There is a reigning question amongst all upcoming travellers to Italy while planning their itinerary. That is, “How many days should I spend in each place?”
Firstly, forget about how much time you will have available and ask yourself this:
“Why am I going?”
It’s likely that there are more than one reasons why you want to visit Italy. Perhaps you a foodie and your main reason to visit is to taste your way across the country and perhaps do some cooking classes. Perhaps you have an interest in art and history. Maybe you want to experience some of the much romanticised about Italian culture for yourself. Or maybe you just want to see the most famous sights.
Whatever your reasons, identify your main priority.
Would you be happy settling into one area and really soaking up the culture there if it meant that you couldn’t visit both Venice and Positano?
If you’re a foodie and want to visit the most famous sights, will you be satisfied eating in the tourist zones?
Identifying your priority and planning your itinerary accordingly will go a long way to ensuring that you are satisfied with your holiday.
The second factor that should help you plan is whether this your first or second time traveling to Italy. Or have you been multiple times before?
I believe it is rare for a first-time traveller to Italy not to prioritise seeing all the famous sights in their first trip, and that is fair enough! Yes, they are swamped with hagglers and other tourists, yes the food is often terrible by ‘normal’ Italian standards and yes they are more expensive, but they are some of the most historic, beautiful and artful places in the world.
If this is you, I suggest spending 2 days in each major city (Rome, Florence, Venice, etc) that you want to visit and 3 days in each area (Amalfi Coast, Cinque Terre, Lake Como, Tuscany). Fit in as much as you like in the time you have available, but remember that the suggested 2 and 3 day rules are the minimum number of days that I suggest you stay.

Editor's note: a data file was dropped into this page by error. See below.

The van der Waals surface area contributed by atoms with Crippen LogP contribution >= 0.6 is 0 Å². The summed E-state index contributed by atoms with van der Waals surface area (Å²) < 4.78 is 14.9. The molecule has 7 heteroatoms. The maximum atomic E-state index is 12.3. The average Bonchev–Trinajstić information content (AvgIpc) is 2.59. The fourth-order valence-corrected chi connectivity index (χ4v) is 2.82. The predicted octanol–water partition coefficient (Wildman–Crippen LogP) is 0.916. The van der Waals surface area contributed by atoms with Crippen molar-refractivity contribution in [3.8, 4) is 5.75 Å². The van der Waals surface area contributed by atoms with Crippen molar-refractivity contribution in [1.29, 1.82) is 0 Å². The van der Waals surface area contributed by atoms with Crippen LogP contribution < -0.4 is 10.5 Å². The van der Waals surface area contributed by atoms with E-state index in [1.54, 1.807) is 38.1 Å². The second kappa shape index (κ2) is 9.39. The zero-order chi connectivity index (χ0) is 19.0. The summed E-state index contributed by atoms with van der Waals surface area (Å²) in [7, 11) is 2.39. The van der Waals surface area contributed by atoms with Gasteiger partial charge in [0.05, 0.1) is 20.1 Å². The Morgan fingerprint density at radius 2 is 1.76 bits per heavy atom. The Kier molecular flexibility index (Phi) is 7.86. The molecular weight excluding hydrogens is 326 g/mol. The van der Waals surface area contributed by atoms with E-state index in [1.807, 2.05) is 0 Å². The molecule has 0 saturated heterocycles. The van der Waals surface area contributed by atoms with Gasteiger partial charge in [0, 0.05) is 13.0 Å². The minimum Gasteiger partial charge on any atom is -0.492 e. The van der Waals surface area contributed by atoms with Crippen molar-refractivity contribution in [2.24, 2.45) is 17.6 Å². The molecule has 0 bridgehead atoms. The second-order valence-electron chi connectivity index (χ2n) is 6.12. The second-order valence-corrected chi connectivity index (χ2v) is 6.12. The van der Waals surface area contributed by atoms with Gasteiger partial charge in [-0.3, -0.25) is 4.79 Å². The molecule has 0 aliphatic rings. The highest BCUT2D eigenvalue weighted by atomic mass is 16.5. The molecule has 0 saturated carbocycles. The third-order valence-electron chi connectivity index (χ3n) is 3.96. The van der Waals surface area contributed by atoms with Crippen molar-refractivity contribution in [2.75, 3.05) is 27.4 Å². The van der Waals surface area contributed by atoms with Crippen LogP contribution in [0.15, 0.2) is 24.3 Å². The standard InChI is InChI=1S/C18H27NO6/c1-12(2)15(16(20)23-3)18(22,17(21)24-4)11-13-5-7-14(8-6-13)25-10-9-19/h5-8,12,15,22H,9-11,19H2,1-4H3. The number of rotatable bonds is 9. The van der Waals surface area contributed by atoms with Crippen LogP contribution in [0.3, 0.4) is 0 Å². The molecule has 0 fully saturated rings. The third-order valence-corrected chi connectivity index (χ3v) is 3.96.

If you have more time or if you like to take things a little slower, then you should add a day to each city and another 1 or 2 to the areas.
If organising all that sounds too overwhelming, or the thought of getting to all those places and finding your way around sounds exhausting, I recommend booking day tours or one multi-day tour. There are some great companies out there that cater to all needs and budgets.
After your first tour of Italy, you should have a pretty good idea about where you would like to spend more time, and what you would like to spend more time doing on your next holiday in Italy.
If you have more time available, or if this is your second trip to Italy, great! This is when you really get to have some fun. This is when you get to venture off the main tourist track, hone in on a province and really get a sense of the people and their culture. It’s also when you start to eat some truly authentic and delicious food and wine.
Whether you want to explore the more known regions such as Tuscany and Sicily or lesser known regions such as Abruzzo or Puglia, I wouldn’t spend less than 5 days in any region in this case. Any less and you simply won’t have allowed enough time to wonder and discover hidden gems. Slow right down to the pace of the locals and soak up the atmosphere.
In fact, I would suggest spending 1-3 weeks in each province.
You can use public transport to travel all through Italy and the lesser travelled areas are no different. Speaking from experience, if you do travel this way, finding out about timetables and routes can be time consuming and confusing and I’d never do it (again) with anything more than a backpack in toe.
Hiring a car is a great because you can go where the wind takes you and stop off anywhere on a hunch. However, driving a car in Italy is not for everyone and if you haven’t driven in a foreign country before, I recommend testing it out for a couple of days first, before you attempt to drive your way through a full-fledged itinerary.
If you are confident about driving in Italy, I think this is one of the best ways to see regional Italy.
Booking a multi-day tour is the answer if you don’t have the time or patience to plan or don’t like the idea of catching public transport or driving in Italy. They also ensure that you get the most out of the time you have available to tour Italy and you are sure to learn a lot more about the sights and culture than when you go it alone.
Look for tour operators that use tour guides who are local to the area and have a maximum of 12 people on their tours.
For those cultural purists and those who are regulars to Italy, rent a car and a little house in a little village and do what the locals do. Spend as much time there as you have available and enjoy the Italian way of life. Simple.
Written by Katri Pagliaro
Katri operates Italian Provincial Tours along with her husband Marco. Their tours will take you off the beaten path and allow you to immerse yourself in authentic cultural experiences.
Become more Italian.